VCP (also known as p97), which is a member of the diverse AAA-ATPase protein super family, has a role in protein turnover by the ubiquitin proteasome system (Dai and Li, 2001). VCP complexes bind to ubiquitinated target proteins and structurally remodel them through an ATP-dependent unfolding process to allow targeting to the proteasome (Meyer et al., 2012). Expression of dominant-negative mutant VCP leads to accumulation of ubiquitinated proteins, suggesting defects in VCP may impair recruitment of proteins to the proteasome (Dalal et al., 2004). In the context of ALS and FTLD-associated inclusions it is tempting to speculate that the unfolding activity of VCP may be required to separate individual aggregated proteins from within large inclusions for destruction by the proteasome. Furthermore, in a notable convergence, VCP—like ubiquilin 2, p62 and optineurin—appears to also play a role in autophagy. In fact, VCP mutations cause inclusion body myopathy associated with Paget’s disease of the bone and frontotemporal dementia (IBMPFD), which is characterized by the accumulation of non-functional autophagosomes together with p62 and LC3 due to defects in vacuole maturation (Ju et al., 2009). Specifically, VCP seems to play a role in the selective maturation of ubiquitin containing autophagosomes to autolysosomes, suggesting that defects in this pathway may be involved in both FTD and IBMPFD (Tresse et al., 2010). Indeed IBMPFD-associated VCP mutations lead to an impairment in the specific fusion of ubiquitin-containing autophagosomes with lysosomes (Tresse et al., 2010). As such, like ubiquilin 2, OPTN and p62, VCP may also function at the interface of the ubiquitin proteasome system and autophagy, selectively coupling target protein ubiquitination to autophagy. Although acting at a different stage of the pathway, VCP provides further evidence that aggrephagy may well be at the heart of the ALS/FTD disease spectrum.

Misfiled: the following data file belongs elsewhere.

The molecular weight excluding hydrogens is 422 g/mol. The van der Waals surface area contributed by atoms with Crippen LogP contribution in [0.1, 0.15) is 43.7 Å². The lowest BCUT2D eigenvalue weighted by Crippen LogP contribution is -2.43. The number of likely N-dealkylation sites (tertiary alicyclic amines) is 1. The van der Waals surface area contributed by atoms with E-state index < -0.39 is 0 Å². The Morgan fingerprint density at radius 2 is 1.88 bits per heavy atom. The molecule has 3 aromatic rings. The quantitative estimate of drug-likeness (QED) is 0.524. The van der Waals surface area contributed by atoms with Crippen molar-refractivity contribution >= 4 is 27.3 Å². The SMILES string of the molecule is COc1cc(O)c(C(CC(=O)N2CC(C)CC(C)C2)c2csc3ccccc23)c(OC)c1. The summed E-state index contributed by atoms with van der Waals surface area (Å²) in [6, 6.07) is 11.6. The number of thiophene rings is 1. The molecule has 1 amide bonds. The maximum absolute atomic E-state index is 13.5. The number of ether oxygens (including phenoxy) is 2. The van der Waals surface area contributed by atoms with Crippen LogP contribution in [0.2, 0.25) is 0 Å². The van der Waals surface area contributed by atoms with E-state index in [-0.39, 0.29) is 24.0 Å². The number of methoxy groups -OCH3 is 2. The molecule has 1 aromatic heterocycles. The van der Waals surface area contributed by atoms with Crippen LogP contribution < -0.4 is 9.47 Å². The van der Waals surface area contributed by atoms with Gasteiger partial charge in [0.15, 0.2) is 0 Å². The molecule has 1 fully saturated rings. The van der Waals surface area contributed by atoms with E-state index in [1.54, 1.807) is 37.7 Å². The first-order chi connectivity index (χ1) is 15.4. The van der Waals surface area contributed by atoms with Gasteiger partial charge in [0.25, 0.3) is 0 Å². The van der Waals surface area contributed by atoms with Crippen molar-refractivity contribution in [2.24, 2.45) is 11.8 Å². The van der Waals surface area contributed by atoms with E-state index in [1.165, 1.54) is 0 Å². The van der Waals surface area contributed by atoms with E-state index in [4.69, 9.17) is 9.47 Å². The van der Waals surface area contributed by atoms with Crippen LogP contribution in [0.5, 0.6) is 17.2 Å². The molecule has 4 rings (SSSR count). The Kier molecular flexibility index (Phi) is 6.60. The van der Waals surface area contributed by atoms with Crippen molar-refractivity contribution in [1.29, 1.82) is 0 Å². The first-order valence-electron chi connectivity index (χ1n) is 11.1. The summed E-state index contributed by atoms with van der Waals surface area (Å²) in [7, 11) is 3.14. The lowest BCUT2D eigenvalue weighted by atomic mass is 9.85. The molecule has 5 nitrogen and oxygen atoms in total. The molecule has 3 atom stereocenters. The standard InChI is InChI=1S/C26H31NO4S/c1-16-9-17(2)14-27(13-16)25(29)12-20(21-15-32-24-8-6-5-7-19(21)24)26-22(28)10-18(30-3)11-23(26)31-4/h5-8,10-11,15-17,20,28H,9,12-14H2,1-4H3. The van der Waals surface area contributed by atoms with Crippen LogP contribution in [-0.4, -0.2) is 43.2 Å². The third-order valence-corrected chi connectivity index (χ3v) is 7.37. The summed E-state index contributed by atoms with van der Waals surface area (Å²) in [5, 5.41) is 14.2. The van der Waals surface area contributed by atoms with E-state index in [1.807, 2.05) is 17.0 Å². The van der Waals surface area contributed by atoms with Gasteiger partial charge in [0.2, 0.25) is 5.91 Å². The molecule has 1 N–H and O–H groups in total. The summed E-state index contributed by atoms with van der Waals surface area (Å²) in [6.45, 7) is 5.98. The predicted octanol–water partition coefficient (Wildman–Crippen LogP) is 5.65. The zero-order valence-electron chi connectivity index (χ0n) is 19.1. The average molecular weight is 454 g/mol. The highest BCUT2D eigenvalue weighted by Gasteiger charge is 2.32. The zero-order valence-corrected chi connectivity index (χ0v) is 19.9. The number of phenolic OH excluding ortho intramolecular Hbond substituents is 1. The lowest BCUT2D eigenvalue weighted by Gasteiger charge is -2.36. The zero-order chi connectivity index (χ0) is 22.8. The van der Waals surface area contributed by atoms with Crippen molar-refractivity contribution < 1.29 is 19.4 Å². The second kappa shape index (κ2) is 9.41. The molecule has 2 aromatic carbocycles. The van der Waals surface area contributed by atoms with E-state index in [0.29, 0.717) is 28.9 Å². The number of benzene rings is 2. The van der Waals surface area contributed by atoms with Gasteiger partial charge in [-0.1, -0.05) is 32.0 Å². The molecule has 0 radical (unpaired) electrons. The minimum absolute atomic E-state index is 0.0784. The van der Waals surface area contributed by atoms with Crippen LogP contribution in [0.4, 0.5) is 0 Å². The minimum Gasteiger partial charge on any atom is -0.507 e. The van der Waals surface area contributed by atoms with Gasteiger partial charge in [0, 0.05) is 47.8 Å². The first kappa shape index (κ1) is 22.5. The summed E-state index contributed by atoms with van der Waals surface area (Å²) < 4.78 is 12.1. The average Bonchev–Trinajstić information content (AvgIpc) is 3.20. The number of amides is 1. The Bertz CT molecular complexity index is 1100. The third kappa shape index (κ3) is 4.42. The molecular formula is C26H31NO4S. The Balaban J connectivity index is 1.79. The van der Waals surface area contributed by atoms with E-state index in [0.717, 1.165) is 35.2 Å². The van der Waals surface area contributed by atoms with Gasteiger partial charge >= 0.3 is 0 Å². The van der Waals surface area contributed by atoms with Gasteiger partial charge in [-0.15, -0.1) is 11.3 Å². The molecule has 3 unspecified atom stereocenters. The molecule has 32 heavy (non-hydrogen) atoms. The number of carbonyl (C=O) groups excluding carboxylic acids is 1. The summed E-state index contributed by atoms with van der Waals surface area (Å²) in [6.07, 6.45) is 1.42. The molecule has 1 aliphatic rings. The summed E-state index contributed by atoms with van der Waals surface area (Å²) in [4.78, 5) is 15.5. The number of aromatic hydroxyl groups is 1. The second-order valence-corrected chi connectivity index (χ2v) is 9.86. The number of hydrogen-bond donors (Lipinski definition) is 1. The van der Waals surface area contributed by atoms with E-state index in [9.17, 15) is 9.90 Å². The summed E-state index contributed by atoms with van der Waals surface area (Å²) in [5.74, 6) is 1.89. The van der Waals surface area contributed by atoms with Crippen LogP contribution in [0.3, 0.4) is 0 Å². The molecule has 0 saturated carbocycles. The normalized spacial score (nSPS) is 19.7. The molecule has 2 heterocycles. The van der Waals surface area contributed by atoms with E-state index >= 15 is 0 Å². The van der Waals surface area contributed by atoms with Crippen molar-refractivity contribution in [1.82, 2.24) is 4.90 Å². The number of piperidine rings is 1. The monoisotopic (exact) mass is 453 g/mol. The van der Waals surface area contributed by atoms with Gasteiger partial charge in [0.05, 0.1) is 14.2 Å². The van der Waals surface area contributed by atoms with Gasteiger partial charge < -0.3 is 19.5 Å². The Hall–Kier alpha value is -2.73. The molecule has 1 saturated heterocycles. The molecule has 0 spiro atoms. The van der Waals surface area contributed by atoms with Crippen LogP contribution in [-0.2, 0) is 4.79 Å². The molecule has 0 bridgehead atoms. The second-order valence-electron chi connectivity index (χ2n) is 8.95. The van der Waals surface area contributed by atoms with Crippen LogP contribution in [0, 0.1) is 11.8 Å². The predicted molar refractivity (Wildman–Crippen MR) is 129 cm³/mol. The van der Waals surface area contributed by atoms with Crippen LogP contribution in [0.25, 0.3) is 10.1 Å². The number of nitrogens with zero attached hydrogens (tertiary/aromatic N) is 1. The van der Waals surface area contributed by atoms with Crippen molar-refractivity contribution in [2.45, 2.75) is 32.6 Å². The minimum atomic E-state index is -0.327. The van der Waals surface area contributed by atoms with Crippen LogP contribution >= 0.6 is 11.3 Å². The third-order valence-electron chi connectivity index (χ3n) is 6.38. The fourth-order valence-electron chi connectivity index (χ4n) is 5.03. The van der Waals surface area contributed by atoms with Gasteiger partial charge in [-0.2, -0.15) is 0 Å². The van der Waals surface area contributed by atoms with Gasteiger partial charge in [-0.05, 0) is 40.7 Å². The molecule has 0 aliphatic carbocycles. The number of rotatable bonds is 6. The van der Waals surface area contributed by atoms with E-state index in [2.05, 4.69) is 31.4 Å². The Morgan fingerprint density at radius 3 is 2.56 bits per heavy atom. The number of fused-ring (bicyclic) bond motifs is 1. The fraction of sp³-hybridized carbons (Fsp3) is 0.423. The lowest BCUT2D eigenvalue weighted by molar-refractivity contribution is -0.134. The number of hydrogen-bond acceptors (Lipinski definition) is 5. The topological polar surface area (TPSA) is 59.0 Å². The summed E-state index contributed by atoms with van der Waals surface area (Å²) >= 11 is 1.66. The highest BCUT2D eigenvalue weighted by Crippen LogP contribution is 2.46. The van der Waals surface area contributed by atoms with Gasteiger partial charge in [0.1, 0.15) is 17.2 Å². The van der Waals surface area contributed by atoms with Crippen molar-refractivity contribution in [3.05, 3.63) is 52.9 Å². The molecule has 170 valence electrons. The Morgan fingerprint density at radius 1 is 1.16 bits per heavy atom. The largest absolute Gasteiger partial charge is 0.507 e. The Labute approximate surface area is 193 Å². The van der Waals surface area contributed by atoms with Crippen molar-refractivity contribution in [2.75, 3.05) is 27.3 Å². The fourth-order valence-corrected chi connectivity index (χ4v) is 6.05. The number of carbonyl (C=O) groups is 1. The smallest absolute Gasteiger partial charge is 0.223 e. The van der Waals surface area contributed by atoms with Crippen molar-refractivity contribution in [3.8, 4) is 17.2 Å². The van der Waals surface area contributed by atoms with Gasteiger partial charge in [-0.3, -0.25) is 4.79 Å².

VCP, ubiquilin 2, optineurin and ubiquilin 2 all then act in coupling ubiquitinated target proteins to autophagy, or more specifically, aggrephagy. The clustering of ALS/FTD associated proteins within the aggrephagy pathway suggests that it is primarily defects within cargo-specific autophagy, rather than the system classically associated with the clearance of ubiquitinated proteins—the ubiquitin proteasome system—that is impaired within certain cases of ALS and FTD. Further genes encoding proteins acting within the aggrephagy pathway, especially those coupling ubiquitin to LC3, such as NBR1, would make excellent candidate genes for ALS and FTD. Given the suggested involvement of the ubiquitin proteasome system in ALS and FTD it is also noteworthy that cargo-specific autophagy can take over in situations where the ubiquitin proteasome system is not working to full capacity; indeed it appears that the two systems are interconnected and impairment of one is likely to affect the other (Korolchuk et al., 2010). As such it is possible that aggrephagy is largely used when the ubiquitin proteasome system is overwhelmed by the production of protein aggregates, a possible outcome in TDP-43 and FUSopathies. Therefore defects in the ubiquitin proteasome system are still of interest within the ALS/FTD continuum and should be investigated further.